Black Hearted Brother
SLR 196 » released October 2013iTunes | Amazon | eMusic
|1.||Stars Are Our Home||7.||Time In The Machine|
|2.||(I Don't Mean To) Wonder||8.||Oh Crust|
|3.||This Is How It Feels||9.||Take Heart|
|4.||Got Your Love||10.||My Baby Just Sailed Away|
|5.||If I Was Here To Change Your Mind||11.||I'm Back|
|6.||UFO||12.||Look Out Here They Come|
Neil Halstead, Mark Van Hoen, and Nick Holton of the newly-formed Black Hearted Brother are thrilled to announce the release of their debut Slumberland album, Stars Are Our Home. A gorgeously-textured yet experimental album, it's rich tapestry of sound creates an almost synaesthesic experience, overflowing with enraptured, glowing textures, flaring white light like magnesium, in consort with brilliant red-blue waves of psychedelia.
Stars Are Our Home boasts the craftsmanship of the its members' impressive resumés: Halstead, previously a member of Slowdive and Mojave 3; Van Hoen, an original member of Seefeel, subsequently working solo and as Locust; and Holton, the main mover behind Holton's Opulent Oog, and member of Coley Park, who have released albums on Halstead's Shady Lane label. Van Hoen co-produced several Mojave 3 albums, while Holton worked with Halstead on his solo albums Sleeping On Roads and Palindrome Hunches. Van Hoen and Halstead go back much further still, to 1992, when they were in Seefeel and Slowdive respectively: ‘Mark taught Neil much that was electronic and ambient music.'
You could hear that education bearing fruit with Slowdive's late-period masterpiece, 1995's Pygmalion. In some ways, Stars Are Our Home echoes that album's experimental process, if not the outcome, as Black Hearted Brother are a very different, distinctive beast, often indulging in what Halstead, self-deprecatingly, describes as ‘a lot of very long and indulgent space rawk.' And indeed, that space-rock drive is writ loud and clear on the album's opening title track, an instrumental bliss-out that navigates through ocean-tides of FX-drenched guitar. But there's a lot more to it: ‘The idea was to just make a record that was in some ways "unedited",' Halstead continues. ‘To not worry about a particular sound or style, but to just go with the flow. We all make quite focused records individually so, as Mark says, it's our "guilty pleasures" album.'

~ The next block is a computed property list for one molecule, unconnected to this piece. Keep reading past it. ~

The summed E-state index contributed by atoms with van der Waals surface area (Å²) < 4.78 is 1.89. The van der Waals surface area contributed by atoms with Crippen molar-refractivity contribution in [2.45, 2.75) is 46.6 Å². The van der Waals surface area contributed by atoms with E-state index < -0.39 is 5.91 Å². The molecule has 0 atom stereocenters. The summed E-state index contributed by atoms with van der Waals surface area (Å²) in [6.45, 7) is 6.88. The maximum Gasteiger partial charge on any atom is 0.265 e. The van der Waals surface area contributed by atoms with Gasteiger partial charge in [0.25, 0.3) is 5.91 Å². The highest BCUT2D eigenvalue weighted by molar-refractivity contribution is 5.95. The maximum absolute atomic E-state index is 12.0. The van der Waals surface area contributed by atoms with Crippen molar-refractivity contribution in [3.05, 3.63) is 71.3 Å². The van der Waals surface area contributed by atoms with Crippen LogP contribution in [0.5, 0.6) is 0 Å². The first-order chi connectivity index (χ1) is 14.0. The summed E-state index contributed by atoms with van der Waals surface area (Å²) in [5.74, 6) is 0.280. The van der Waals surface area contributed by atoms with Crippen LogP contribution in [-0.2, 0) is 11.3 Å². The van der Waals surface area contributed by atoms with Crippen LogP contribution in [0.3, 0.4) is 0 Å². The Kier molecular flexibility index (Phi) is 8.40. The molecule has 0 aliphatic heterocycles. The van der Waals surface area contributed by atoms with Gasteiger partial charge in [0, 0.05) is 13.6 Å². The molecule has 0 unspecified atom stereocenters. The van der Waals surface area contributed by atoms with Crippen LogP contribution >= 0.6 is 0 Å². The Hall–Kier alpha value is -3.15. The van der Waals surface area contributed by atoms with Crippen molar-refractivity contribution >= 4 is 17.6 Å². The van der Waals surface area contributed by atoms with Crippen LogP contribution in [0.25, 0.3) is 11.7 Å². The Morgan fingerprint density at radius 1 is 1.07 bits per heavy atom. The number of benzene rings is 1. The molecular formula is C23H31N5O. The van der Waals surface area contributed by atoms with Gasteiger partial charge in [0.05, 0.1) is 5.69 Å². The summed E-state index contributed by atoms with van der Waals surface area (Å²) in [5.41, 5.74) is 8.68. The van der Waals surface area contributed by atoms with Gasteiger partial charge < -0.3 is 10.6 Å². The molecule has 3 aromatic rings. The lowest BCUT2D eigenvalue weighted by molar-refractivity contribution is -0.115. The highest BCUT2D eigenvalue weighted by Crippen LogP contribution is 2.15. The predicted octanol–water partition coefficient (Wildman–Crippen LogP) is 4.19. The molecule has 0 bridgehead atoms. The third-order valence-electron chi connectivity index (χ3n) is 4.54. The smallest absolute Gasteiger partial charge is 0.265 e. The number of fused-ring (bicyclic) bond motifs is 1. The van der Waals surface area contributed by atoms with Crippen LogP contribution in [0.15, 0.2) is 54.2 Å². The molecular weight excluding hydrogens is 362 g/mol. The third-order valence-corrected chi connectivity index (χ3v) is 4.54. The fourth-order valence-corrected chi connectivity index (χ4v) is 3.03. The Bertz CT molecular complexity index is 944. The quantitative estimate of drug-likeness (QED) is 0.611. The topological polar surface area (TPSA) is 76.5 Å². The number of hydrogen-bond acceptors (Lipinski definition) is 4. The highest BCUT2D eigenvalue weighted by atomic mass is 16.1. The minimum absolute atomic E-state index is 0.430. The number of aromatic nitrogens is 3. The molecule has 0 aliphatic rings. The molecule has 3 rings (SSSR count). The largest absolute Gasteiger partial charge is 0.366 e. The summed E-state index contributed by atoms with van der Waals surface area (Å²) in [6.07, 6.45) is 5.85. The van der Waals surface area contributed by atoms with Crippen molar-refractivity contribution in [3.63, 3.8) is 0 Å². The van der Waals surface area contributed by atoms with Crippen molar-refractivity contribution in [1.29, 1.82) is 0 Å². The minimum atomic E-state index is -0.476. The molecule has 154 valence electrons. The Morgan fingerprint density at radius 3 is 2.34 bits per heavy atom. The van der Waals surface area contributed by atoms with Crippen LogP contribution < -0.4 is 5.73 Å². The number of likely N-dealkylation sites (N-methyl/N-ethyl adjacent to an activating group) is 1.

‘Neil and Nick had, I think, started a few months before they asked me to join the party,' Van Hoen recalls. ‘I think they had a few songs on the go, and needed an extra hand to add a few funny noises and generally add to the chaos – or maybe bring some order to the chaos.' Van Hoen has picked up on the dialectical nature of Stars Are Our Home here, its "order" and its "chaos": it's a rich, compelling album full of unexpected twists and turns, at times overloading the sensorium with so much material you're drenched in noise, but it'll just as quickly flip back on itself and drift through a glazed-eye, agrarian moment of acoustic melancholy (see the start of "Time In The Machine", which, as if to prove my point, takes less than a minute to build into a clangorous, droning monster).
So, there's a whole lot going on in these grooves, and plenty of it's unexpected, or from unexpected sources. The trio plays fast and loose with what listeners might consider their pre-ordained ‘roles'. ‘Primarily the songs themselves were started either by Nick or Neil individually,' Van Hoen explains, ‘but then edited, developed and generally messed around with and rendered almost unlistenable by either myself or the others.' Lyrics on the record feel like another texture, another layer: sometimes they're invocatory chants, sometimes Halstead's and Holton's voices are ghosted by electronic manipulation, as on "Oh Crust."
Stars Are Our Home is brave and beautiful, mysterious and resonant. Its experimental edges never forget the importance of the pop moment; the best way to bring people around to your way of hearing is to seduce their ears, and there's seduction plenty here, pure pop like "Take Heart", the Other Green World of "I'm Back", the closing drift-work that is "Look Out Here They Come". A real head-wrecker of an album. And what does the future hold? The trio speaks as one: ‘Black Hearted Brother will grow and mature into something very sophisticated in the coming years. A kind of comedic-space-rock-dancehall outfit to define a zeitgeist for the 22nd century, if you like.' Ha, yeah – amen, brothers!
LP comes packaged in a beautiful gatefold jacket and includes a download code. Mail orders come with a free lithographic print of Kieran Holden's excellent cover art while supplies last. Sorry, the white vinyl is SOLD OUT.
Co-released with our friends at Sonic Cathedral in the UK; please support your local indie label.